And I couldn't do it. I tried to read it, was able to capture some of it, but not enough to understand it. My grandparents stared at me.
"She doesn't know how to read," my grandfather said to my grandmother. There was shock in his voice. She's illiterate.
It was the first time I'd ever had reason, as an adult, to read something Chinese in front of my grandparents. They learned that their adult granddaughter is illiterate.
Mandarin Chinese is my grandparents' third language. It's my parents' second language.
It's my second language.
Both English and Mandarin Chinese are imposed languages of cultural oppression. I've mastered one. The other is terribly out of grasp, but spoken by one out of six people on the planet.
The third language is Minnanese. Well, sort of. Anglicized in English, it almost looks like my Chinese name anglicized in English: Minna. It's not the same words in Taiwan, but to me it is incredibly ironic that a Taiwanese American woman named Minna cannot speak Minnanese. It's also called Hoklo
, or Taiwanese.
Taiwanese cannot be learned from reading books. It does not have a written tradition. It is learned from being around other Taiwanese speakers.
My grandparents grew up speaking Taiwanese. They raised my parents speaking Taiwanese. When my grandparents were in school, Taiwan was occupied by Japan. They learned to speak Japanese. When their children were in school, winds had changed and the Chinese (specifically the Kuomingtang party of Republic of China) occupied Taiwan. Children in my parents generation were forced to learn and speak Mandarin in school. Taiwanese was forbidden. There are records of Taiwanese children being given lashes for speaking their family's language in the classroom, though my mother says this was not something she encountered personally since she learned Mandarin early from being immersed in the mostly waishengren
neighborhood she lived in.
Today in Taiwan, Taiwanese thrives. Taiwan is still under the control of the Kuomingtang, but consensually through democratic vote. Taiwanese is spoken freely. To many in Taiwan, it's viewed as a language of resistance politics, as part of a unique cultural identity.
I don't know it. My family is benshengren. According to my grandparents, the KMT did terrible things to them, to their friends. According to my parents, the KMT even did something insidious that changed my family's fate and resulted in my being raised in America, raised American.
When my parents immigrated to the United States, they made a practical choice to teach my brother and I the most universal language in the world. Adaptive, right? So the Taiwanese part expired and withered and grew irrelevant. It became the language my parents used to negotiate and argue in front of us, knowing we wouldn't be able to understand them. I can understand a little because my grandmother babysat me when I was a toddler. My brother knows even less.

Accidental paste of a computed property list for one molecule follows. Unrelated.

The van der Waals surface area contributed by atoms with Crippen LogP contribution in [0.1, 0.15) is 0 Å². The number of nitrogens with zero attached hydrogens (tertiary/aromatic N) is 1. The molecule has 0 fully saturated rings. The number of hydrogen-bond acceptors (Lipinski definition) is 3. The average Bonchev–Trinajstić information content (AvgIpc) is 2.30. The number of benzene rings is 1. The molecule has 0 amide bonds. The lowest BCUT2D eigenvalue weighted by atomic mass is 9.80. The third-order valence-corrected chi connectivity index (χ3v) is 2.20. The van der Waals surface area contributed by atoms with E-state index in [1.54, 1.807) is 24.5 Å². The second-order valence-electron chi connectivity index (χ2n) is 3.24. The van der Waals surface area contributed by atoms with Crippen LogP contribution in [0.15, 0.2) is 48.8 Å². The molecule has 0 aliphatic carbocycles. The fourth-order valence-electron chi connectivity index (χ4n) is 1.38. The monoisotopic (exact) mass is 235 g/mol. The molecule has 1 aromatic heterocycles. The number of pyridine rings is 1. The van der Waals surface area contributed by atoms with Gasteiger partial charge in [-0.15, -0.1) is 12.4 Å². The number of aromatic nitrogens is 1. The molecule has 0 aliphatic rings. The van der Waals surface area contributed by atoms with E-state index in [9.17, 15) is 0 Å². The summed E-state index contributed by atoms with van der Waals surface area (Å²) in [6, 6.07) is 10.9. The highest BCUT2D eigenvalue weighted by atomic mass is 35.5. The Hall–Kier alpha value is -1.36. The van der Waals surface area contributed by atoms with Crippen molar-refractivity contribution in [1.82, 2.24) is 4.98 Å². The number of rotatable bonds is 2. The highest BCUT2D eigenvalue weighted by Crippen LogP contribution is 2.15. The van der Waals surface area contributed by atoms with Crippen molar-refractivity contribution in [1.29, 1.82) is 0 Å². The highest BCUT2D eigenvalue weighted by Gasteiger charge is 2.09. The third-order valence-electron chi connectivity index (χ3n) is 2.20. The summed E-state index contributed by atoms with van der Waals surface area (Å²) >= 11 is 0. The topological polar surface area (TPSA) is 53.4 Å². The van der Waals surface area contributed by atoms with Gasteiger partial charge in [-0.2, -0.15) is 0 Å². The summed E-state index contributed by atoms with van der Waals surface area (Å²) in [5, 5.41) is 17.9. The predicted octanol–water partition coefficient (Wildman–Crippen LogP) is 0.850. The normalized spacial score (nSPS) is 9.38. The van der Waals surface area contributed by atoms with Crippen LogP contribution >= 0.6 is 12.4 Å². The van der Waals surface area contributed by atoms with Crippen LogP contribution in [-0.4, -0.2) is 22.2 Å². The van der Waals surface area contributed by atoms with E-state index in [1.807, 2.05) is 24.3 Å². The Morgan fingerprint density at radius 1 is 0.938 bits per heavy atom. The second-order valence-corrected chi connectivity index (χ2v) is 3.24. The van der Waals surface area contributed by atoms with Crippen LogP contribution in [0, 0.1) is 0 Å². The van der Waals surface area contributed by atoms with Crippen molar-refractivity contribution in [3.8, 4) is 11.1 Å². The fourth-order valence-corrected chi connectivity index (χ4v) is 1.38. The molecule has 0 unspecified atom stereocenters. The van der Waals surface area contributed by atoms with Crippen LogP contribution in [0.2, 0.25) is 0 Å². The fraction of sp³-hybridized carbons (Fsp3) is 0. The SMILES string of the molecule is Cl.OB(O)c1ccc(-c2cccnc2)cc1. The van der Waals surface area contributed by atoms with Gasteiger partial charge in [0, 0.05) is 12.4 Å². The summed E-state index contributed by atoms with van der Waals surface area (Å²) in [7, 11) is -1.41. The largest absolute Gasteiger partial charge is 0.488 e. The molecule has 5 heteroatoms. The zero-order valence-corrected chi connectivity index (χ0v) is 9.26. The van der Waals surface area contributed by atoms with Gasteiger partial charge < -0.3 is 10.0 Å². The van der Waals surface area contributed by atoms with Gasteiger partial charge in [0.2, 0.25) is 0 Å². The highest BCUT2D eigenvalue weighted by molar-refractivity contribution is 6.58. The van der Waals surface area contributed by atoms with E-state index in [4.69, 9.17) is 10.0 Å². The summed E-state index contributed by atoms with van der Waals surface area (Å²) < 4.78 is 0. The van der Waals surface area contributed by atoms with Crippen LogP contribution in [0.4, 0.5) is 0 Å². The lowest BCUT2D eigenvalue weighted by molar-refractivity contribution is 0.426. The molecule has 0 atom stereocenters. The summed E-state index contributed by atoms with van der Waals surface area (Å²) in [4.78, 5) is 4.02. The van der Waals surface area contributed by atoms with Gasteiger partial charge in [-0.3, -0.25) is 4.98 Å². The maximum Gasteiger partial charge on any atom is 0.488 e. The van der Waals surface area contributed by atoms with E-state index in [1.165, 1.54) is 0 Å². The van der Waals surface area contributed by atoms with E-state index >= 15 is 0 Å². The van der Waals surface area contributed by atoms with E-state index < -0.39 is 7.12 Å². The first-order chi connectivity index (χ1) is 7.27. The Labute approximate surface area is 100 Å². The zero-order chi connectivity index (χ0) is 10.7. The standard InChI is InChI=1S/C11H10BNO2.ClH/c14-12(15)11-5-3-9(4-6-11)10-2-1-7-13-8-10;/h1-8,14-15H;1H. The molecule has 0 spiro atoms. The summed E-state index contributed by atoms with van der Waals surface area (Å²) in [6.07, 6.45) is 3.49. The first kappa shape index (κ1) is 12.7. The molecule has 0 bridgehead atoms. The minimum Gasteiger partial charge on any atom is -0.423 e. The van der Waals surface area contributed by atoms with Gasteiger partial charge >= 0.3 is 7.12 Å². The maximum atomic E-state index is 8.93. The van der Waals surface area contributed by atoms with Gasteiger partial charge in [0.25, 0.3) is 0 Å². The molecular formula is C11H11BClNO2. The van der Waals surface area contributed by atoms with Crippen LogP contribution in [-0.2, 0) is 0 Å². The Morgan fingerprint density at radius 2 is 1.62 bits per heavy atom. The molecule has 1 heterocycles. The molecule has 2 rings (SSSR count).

I should know Taiwanese. When I speak to benshengren
Taiwanese people, they assume my family is waishengren
because I can't articulate myself in Taiwanese. This is so painful. They assume my family was part of the cultural caste that inflicted martial law and white terror on their families, because I can't demonstrate that I am Taiwanese through language. I feel so lost.
There's another language, one even more original and ephemeral, lost to time and my relatives' insistence that we are "pureblood" Taiwanese people of Han descent. One of the Austronesian languages
, indigenous, and perhaps even extinct. If you want to argue colonization, then even Taiwanese is a supplantive language.
The one board game that my family can play together is Jenga. Well, almost everyone...my grandfather isn't dexterous enough anymore. My partner, a white guy, can play with my Taiwanese grandmother, because you don't need to really talk when you can gesticulate. I can fold pork and chive dumplings from scratch. For lo ba bun, I have to look up the recipe online.
I haven't been to Taiwan since I was ten years old, for a grandfather's funeral. Last weekend I hung out with my friend's Taiwanese relatives and they asked me how often I go back. I struggled to explain in Mandarin, how it's impossible to "go back" to something you've never really known. I have no context to compare my American life with. Unlike most Taiwanese American kids, my family was never wealthy enough to have me spend my summer breaks in Taiwan.